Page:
World Bank to discontinue Ease of Doing Business Report after review of ‘irregularities’ in data
The World Bank investigation mentioned present IMF chief Kristalina Georgieva, who has denied any wrongdoing.
The World Bank on Thursday announced that it was discontinuing its Ease of Doing Business Report following a review of “irregularities” in its data for 2018 and 2020.
The organisation said that irregularities in the data in the two reports emerged after it was flagged internally in June 2020. Following this, the World Bank said that it had put on hold the next Ease of Doing Business Report and began reviews and audits on the methodology used to prepare it.
In recent years, the Indian government and Prime Minister Narendra Modi have placed much emphasis on findings of the Ease of Doing Business, and have taken credit for India’s improvement on the ranking.
Economist Kaushik Basu, who was in charge of the Doing Business ranking from 2012 to 2016, on Saturday termed the alleged manipulation of the rankings as shocking.
“There was pressure from governments,” he said in a tweet. “We NEVER gave in. Sad that this changed. I may add, to India’s credit, I never had pressure from India’s government – current or previous.”
The World Bank said on Thursday that it took the decision to discontinue the report “after reviewing all the information available to date on Doing Business, including the findings of past reviews, audits, and the report the Bank released today [Thursday].”
“In addition, because the internal reports raised ethical matters, including the conduct of former Board officials as well as current and/or former Bank staff, management reported the allegations to the Bank’s appropriate internal accountability mechanisms,” the World Bank statement read.
In its investigation report, the World Bank said China had complained about its 78th rank in the 2017 report.
After several conversations with upper management, the staff preparing the 2018 report had allegedly changed some of the input data that led to an increase in China’s ranking, reported AFP. Without the manipulation in data, China would have reportedly ranked lower than 78 in the report.
“The group discussed methodological changes to the report that might boost China’s ranking, including by incorporating data from Taiwan, China and/or Hong Kong SAR, China into China’s data,” the investigation report, prepared by law firm WilmerHale said.
The World Bank’s investigation report mentions International Monetary Fund chief Kristalina Georgieva, who served as the chief executive officer between January 2017 and September 2019. During this time, she also worked as the interim president of the World Bank Group for three months.
Georgieva on Thursday refuted allegations that she was involved in the irregularities.
“I disagree fundamentally with the findings and interpretations of the Investigation of Data Irregularities as it relates to my role in the World Bank’s Doing Business report of 2018,” she said in a statement. “I have already had an initial briefing with the IMF’s Executive Board on this matter.”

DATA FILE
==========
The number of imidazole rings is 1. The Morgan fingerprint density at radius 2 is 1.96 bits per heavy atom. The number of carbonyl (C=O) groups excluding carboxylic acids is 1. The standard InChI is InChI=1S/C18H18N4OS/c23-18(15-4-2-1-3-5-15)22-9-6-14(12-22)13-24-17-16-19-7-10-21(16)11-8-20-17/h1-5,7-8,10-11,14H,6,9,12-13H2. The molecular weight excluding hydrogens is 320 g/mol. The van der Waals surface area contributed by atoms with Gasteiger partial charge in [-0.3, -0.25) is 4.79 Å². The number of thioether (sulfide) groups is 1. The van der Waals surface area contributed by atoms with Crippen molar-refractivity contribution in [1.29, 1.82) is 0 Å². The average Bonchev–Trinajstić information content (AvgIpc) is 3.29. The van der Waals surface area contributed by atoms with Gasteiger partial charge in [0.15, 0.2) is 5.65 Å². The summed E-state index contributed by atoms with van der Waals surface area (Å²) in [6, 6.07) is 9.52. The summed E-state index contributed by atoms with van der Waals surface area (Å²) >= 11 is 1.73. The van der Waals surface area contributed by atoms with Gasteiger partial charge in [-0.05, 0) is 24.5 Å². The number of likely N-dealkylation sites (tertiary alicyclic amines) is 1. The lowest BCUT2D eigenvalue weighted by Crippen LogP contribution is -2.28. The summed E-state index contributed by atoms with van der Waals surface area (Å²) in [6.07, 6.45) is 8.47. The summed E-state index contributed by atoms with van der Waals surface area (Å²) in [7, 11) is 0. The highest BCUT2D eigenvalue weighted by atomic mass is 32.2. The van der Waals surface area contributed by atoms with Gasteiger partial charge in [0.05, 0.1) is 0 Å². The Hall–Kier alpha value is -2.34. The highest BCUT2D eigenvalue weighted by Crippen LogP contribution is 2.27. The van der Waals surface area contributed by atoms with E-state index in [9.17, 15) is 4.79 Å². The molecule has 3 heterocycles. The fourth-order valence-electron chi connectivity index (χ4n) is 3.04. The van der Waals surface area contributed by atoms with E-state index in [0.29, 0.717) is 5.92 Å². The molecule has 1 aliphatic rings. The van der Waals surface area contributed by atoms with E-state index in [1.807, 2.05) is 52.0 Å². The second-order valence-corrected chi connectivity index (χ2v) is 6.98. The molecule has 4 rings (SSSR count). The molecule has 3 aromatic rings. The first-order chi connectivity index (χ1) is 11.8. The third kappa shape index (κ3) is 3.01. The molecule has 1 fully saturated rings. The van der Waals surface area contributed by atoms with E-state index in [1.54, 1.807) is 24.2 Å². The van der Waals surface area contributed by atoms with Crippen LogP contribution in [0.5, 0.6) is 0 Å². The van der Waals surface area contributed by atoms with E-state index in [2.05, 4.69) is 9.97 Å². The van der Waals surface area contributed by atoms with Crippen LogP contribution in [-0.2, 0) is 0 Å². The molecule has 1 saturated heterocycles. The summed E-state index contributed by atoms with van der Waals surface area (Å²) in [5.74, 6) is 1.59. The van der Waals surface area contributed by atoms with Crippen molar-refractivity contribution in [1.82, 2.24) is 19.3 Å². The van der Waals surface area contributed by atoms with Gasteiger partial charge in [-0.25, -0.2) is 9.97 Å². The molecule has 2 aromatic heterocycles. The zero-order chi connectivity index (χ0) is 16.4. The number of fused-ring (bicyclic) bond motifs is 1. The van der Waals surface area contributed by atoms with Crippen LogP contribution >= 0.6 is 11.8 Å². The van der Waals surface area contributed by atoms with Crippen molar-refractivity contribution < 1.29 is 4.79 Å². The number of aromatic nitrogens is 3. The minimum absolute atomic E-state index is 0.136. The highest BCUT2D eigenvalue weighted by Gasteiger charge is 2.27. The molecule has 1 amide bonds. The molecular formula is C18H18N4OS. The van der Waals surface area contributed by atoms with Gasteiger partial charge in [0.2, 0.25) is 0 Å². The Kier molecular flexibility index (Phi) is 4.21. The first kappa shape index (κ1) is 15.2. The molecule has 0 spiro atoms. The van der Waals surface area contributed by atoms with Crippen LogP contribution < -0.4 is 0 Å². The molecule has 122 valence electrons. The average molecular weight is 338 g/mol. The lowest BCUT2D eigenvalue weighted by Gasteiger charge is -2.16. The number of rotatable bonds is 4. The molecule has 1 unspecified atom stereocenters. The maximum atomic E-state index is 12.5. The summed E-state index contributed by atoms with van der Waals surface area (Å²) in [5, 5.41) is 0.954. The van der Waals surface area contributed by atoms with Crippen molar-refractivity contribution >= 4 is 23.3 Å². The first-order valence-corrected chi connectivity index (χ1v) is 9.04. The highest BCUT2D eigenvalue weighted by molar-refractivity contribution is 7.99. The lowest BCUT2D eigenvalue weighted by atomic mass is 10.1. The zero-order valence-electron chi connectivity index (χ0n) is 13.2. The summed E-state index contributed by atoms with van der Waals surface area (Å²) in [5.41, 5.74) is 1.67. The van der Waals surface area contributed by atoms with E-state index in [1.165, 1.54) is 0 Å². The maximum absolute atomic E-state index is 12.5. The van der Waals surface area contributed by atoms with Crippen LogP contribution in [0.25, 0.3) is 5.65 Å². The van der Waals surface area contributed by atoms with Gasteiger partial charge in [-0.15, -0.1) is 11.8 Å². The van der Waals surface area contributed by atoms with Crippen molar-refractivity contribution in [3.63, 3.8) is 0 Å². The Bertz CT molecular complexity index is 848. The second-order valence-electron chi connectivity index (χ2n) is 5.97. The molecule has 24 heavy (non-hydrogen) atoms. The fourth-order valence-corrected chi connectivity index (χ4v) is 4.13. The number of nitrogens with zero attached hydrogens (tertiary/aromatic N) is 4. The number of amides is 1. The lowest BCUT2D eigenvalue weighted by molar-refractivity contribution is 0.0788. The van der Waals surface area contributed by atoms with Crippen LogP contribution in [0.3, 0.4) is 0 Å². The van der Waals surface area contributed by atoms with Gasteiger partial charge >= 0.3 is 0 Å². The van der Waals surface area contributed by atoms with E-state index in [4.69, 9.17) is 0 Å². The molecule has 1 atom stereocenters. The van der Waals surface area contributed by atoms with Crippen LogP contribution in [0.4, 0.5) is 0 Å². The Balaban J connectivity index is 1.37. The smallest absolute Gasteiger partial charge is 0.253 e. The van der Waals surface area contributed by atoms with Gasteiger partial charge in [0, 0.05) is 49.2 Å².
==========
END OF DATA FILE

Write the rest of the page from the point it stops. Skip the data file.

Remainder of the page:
The investigation report also mentions the involvement of former World Bank President Jim Yong Kim.
What experts say
On the findings, economist Abhijit Sen said that while the Bank has been publishing the data, the extent to which it is taken seriously depends on countries, the Hindustan Times reported.
“This [the Narendra Modi] government has given it utmost importance than most previous governments as have many other comparable countries,” he said.
Eswar Prasad, a professor of trade policy at Cornell University told AP that the World Bank report had already been losing favour. “In recent years, the increasing politicisation of the report’s presentation and analysis of data had already undercut its credibility and diminished its value to international investors,” he said.
Prasad also said that China was “clearly not shy” of using its clout to control the narrative about its economy.
Some experts said that the discontinuation of the reports will make it more difficult for investors to take informed decisions. Tim Ash, a member of United Kingdom-based firm BlueBay Asset Management, told Reuters that the Ease of Doing Business Reports had become important for banks and businesses globally.
“Any quantitative model of country risk has built this into ratings,” he told the news agency. “Money and investments are allocated on the back of this series.”
Ease of Doing Business rankings
In the World Bank report, the economies of countries are ranked according to the ease with which business can be conducted in them. The scale ranges from 1 to 190.
The rankings on the Ease of Doing Business Report help in assessing the “absolute level of regulatory performance over time”, according to the World Bank.
A high ranking in the Ease of Doing Business report meant that the regulatory environment of an economy would be more conducive to the operations of a local company.
“The rankings are determined by sorting the aggregate scores on 10 topics, each consisting of several indicators, giving equal weight to each topic,” according to the World Bank. “The rankings for all economies are benchmarked to May 2019.”